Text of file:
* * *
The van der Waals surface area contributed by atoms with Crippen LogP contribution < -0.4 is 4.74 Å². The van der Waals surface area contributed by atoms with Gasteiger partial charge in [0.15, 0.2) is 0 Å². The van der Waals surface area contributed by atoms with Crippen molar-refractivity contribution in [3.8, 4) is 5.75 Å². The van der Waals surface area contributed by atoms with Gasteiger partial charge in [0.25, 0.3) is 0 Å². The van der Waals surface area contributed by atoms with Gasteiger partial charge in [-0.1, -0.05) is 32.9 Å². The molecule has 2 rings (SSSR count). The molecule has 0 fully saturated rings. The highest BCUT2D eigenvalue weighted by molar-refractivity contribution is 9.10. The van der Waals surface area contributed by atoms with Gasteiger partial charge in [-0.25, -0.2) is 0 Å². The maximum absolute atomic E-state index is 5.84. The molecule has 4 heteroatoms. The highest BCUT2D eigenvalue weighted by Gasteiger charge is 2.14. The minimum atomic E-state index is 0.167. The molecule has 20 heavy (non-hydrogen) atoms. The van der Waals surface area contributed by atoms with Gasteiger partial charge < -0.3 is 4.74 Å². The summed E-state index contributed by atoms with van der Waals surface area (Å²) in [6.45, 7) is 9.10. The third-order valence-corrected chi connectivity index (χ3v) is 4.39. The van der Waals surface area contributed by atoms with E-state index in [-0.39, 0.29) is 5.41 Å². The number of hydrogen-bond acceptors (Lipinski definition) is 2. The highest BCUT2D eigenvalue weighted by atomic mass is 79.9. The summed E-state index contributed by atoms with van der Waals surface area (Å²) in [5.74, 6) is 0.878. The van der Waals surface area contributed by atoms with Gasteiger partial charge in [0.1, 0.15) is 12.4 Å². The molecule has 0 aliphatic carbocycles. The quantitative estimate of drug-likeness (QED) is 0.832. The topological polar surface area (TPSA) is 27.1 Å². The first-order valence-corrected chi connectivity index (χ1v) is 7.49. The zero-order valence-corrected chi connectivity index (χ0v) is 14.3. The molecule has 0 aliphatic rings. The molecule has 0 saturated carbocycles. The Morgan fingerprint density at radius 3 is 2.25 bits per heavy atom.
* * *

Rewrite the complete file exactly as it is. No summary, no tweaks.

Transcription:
The van der Waals surface area contributed by atoms with Crippen LogP contribution < -0.4 is 4.74 Å². The van der Waals surface area contributed by atoms with Gasteiger partial charge in [0.15, 0.2) is 0 Å². The van der Waals surface area contributed by atoms with Crippen molar-refractivity contribution in [3.8, 4) is 5.75 Å². The van der Waals surface area contributed by atoms with Gasteiger partial charge in [0.25, 0.3) is 0 Å². The van der Waals surface area contributed by atoms with Gasteiger partial charge in [-0.1, -0.05) is 32.9 Å². The molecule has 2 rings (SSSR count). The molecule has 0 fully saturated rings. The highest BCUT2D eigenvalue weighted by molar-refractivity contribution is 9.10. The van der Waals surface area contributed by atoms with Gasteiger partial charge in [-0.25, -0.2) is 0 Å². The maximum absolute atomic E-state index is 5.84. The molecule has 4 heteroatoms. The highest BCUT2D eigenvalue weighted by Gasteiger charge is 2.14. The minimum atomic E-state index is 0.167. The molecule has 20 heavy (non-hydrogen) atoms. The van der Waals surface area contributed by atoms with Gasteiger partial charge < -0.3 is 4.74 Å². The summed E-state index contributed by atoms with van der Waals surface area (Å²) in [6.45, 7) is 9.10. The third-order valence-corrected chi connectivity index (χ3v) is 4.39. The van der Waals surface area contributed by atoms with E-state index in [-0.39, 0.29) is 5.41 Å². The number of hydrogen-bond acceptors (Lipinski definition) is 2. The highest BCUT2D eigenvalue weighted by atomic mass is 79.9. The summed E-state index contributed by atoms with van der Waals surface area (Å²) in [5.74, 6) is 0.878. The van der Waals surface area contributed by atoms with Gasteiger partial charge in [0.1, 0.15) is 12.4 Å². The molecule has 0 aliphatic carbocycles. The quantitative estimate of drug-likeness (QED) is 0.832. The topological polar surface area (TPSA) is 27.1 Å². The first-order valence-corrected chi connectivity index (χ1v) is 7.49. The zero-order valence-corrected chi connectivity index (χ0v) is 14.3. The molecule has 0 aliphatic rings. The molecule has 0 saturated carbocycles. The Morgan fingerprint density at radius 3 is 2.25 bits per heavy atom.